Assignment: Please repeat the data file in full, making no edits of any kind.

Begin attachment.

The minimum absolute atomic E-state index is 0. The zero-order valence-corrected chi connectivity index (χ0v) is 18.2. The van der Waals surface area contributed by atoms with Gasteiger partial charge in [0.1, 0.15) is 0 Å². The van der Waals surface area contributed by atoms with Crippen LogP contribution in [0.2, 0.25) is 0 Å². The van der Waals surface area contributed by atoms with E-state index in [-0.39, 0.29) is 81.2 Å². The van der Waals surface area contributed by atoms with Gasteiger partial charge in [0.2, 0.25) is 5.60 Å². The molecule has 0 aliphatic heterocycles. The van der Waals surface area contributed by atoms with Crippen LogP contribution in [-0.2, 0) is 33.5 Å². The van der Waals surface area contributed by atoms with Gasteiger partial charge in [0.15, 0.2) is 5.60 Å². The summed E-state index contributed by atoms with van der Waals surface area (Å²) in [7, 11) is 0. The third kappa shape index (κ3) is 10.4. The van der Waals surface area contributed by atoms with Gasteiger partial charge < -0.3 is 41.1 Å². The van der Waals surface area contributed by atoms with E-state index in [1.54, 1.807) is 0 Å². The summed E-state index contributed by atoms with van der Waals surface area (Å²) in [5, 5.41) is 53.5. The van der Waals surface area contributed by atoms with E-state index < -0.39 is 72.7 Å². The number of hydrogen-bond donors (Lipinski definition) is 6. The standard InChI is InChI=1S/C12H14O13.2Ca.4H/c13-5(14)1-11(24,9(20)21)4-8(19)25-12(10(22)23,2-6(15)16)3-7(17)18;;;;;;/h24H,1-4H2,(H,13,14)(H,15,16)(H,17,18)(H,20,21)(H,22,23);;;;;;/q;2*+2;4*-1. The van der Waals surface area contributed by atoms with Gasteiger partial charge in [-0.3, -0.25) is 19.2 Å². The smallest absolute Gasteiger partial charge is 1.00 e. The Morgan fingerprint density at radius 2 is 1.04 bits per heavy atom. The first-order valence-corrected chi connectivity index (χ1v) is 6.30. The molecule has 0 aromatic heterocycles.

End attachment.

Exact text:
The minimum absolute atomic E-state index is 0. The zero-order valence-corrected chi connectivity index (χ0v) is 18.2. The van der Waals surface area contributed by atoms with Gasteiger partial charge in [0.1, 0.15) is 0 Å². The van der Waals surface area contributed by atoms with Crippen LogP contribution in [0.2, 0.25) is 0 Å². The van der Waals surface area contributed by atoms with E-state index in [-0.39, 0.29) is 81.2 Å². The van der Waals surface area contributed by atoms with Gasteiger partial charge in [0.2, 0.25) is 5.60 Å². The molecule has 0 aliphatic heterocycles. The van der Waals surface area contributed by atoms with Crippen LogP contribution in [-0.2, 0) is 33.5 Å². The van der Waals surface area contributed by atoms with Gasteiger partial charge in [0.15, 0.2) is 5.60 Å². The summed E-state index contributed by atoms with van der Waals surface area (Å²) in [7, 11) is 0. The third kappa shape index (κ3) is 10.4. The van der Waals surface area contributed by atoms with Gasteiger partial charge < -0.3 is 41.1 Å². The van der Waals surface area contributed by atoms with E-state index in [1.54, 1.807) is 0 Å². The summed E-state index contributed by atoms with van der Waals surface area (Å²) in [5, 5.41) is 53.5. The van der Waals surface area contributed by atoms with E-state index < -0.39 is 72.7 Å². The number of hydrogen-bond donors (Lipinski definition) is 6. The standard InChI is InChI=1S/C12H14O13.2Ca.4H/c13-5(14)1-11(24,9(20)21)4-8(19)25-12(10(22)23,2-6(15)16)3-7(17)18;;;;;;/h24H,1-4H2,(H,13,14)(H,15,16)(H,17,18)(H,20,21)(H,22,23);;;;;;/q;2*+2;4*-1. The van der Waals surface area contributed by atoms with Gasteiger partial charge in [-0.3, -0.25) is 19.2 Å². The smallest absolute Gasteiger partial charge is 1.00 e. The Morgan fingerprint density at radius 2 is 1.04 bits per heavy atom. The first-order valence-corrected chi connectivity index (χ1v) is 6.30. The molecule has 0 aromatic heterocycles.